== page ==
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The American Hospital Association petitioned the US Department of Justice to take a closer look at US insurer Centene’s $17 billion acquisition of rival WellCare — contesting that the merger would pare down competition in the Medicare Advantage (MA) market.
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Together, Centene and WellCare cover 22 million US citizens — nearly 900,000 of whom are seniors enrolled in MA plans, which private insurers can offer to seniors as an alternative to the government’s Medicare program. The private Medicare market is a stable and growing market: MA enrollees are projected to account for 42% of total Medicare membership by 2028 — up from 34% in 2018.
Here’s what it means: Centene’s deal is the latest sign that incumbent and startup payers alike see MA as a growth pillar.
- Incumbents have staked large claims in the private Medicare space. Over half of the 20 million MA enrollees in 2018 were covered by insurers UnitedHealthcare, Humana, and Blue Cross Blue Shield; UnitedHealthcare alone covered 25% of enrollees, according to the Kaiser Family Foundation. The Centene-WellCare merger will allow the combined company to lay claim to a larger portion of the market as well.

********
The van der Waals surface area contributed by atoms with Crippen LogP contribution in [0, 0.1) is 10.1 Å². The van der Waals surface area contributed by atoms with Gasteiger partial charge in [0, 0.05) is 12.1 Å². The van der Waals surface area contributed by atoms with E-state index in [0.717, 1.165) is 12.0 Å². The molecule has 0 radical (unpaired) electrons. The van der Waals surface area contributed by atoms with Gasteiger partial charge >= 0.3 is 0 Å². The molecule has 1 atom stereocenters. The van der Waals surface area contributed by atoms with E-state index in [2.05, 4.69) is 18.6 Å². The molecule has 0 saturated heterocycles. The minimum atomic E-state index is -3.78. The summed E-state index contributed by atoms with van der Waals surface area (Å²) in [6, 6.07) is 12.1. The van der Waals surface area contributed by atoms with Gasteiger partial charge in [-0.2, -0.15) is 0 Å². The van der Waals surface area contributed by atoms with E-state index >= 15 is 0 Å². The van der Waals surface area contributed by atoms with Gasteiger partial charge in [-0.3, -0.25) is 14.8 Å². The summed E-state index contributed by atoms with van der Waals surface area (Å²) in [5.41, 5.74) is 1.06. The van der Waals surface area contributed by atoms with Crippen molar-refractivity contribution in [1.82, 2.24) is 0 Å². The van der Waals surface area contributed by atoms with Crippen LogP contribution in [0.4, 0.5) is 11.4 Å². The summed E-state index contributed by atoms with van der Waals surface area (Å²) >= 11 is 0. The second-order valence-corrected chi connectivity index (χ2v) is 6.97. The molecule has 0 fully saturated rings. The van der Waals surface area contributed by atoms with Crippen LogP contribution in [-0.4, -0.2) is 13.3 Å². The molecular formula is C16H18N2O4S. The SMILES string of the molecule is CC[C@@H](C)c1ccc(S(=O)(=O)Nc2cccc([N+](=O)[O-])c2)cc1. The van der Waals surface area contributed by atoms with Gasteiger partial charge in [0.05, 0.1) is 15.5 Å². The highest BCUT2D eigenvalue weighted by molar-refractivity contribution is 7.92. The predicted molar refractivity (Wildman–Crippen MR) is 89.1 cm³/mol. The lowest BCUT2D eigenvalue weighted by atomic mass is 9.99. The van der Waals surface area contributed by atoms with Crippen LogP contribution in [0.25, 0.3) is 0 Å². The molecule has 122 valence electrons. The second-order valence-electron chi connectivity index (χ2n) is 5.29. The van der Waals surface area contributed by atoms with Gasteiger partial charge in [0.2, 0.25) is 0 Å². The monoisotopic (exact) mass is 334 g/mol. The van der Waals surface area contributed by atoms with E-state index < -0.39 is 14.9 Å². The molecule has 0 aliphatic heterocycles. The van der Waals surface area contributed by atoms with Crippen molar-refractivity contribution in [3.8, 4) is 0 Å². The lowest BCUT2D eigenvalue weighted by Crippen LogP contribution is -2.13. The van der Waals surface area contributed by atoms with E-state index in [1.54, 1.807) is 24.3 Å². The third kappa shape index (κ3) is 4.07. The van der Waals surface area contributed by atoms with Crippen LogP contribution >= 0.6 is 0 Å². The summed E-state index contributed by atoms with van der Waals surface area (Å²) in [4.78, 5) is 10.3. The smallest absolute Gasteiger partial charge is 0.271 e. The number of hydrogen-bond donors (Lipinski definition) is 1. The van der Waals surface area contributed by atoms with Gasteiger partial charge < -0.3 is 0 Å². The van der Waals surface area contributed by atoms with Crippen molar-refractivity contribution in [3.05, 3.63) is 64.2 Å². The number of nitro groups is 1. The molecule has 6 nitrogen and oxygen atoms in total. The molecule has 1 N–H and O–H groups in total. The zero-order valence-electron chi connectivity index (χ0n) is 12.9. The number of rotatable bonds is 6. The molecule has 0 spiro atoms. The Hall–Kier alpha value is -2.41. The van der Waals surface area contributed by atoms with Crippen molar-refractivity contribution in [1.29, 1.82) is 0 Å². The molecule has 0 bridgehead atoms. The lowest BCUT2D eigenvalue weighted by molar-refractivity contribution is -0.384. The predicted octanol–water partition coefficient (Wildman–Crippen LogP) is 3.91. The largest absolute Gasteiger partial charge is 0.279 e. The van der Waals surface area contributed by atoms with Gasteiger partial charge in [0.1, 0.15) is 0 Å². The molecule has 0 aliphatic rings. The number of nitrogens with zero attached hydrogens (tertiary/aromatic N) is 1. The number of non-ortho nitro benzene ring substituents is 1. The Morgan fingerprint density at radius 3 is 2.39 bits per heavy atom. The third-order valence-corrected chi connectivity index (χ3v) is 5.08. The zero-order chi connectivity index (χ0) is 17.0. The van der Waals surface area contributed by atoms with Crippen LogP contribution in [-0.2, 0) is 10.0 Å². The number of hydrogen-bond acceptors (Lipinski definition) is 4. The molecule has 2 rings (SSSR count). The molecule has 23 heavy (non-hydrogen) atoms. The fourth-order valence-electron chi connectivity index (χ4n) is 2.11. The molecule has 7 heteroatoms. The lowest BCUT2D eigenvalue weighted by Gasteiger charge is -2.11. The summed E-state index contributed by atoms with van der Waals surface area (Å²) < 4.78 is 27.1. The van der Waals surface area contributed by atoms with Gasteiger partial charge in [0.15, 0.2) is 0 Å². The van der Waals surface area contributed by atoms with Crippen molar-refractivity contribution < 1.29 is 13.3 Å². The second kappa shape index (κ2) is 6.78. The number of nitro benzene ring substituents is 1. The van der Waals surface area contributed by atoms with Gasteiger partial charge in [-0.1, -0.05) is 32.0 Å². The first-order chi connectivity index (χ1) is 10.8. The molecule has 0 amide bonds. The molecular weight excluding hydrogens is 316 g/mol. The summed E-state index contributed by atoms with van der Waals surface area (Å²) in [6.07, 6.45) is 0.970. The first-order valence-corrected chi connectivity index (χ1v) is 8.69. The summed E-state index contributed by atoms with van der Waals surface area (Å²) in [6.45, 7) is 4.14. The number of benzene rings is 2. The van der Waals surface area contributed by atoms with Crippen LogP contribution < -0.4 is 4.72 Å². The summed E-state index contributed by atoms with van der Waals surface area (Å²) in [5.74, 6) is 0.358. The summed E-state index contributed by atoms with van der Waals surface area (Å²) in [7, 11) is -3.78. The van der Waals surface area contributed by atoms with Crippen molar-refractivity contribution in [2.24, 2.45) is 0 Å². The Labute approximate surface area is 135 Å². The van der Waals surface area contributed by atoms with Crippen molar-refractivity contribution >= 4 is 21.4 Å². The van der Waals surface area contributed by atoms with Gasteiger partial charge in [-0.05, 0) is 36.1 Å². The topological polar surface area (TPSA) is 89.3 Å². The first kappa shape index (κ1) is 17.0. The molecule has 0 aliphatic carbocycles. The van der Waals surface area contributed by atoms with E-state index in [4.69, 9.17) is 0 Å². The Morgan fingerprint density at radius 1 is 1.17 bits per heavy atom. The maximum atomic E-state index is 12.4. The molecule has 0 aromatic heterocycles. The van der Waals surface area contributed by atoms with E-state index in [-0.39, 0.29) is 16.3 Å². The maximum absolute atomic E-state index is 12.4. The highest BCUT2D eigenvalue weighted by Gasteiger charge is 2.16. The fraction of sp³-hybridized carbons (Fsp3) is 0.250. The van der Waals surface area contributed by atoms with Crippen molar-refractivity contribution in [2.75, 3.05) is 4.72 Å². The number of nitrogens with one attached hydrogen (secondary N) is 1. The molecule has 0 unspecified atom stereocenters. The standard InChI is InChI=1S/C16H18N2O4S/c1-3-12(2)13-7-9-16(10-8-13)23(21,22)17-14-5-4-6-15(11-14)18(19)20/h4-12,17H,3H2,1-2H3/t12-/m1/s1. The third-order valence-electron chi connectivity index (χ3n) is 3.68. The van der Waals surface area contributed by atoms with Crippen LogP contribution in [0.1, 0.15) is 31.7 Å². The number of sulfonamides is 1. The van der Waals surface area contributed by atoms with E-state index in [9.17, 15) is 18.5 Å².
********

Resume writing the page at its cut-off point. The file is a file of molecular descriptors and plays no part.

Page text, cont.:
- And several health insurance startups have edged into the space. For example, payer startups Bright Health, Clover Health, and Devoted Health all operate MA plans. And Oscar Health has designs to launch MA plans in 2020.
The bigger picture: Incumbent payers’ focus on the MA market could spell trouble for health insurtechs.
- A growing number of available MA plans leave less of the pie for startups. There were an estimated 2,700 MA plans available for enrollment in 2019 — an 18% increase from the 2,300 offered in 2018. Over the same period, MA enrollment was expected to grow just under 12%. Insurance startups will likely find it difficult to woo a sizable portion of new enrollees as entrenched incumbents continue to roll out new plans.
- And smaller insurers lack the negotiating power of large, consolidated insurers, which may push up startups’ costs of operating MA plans.There’s also been consolidation among hospitals and health systems, which makes it difficult for insurers — especially smaller ones — to negotiate prices with providers, pera 2019 Commonwealth Fund report. This may make it financially infeasible for insurance entrants to break into new MA markets where large payers already operate.
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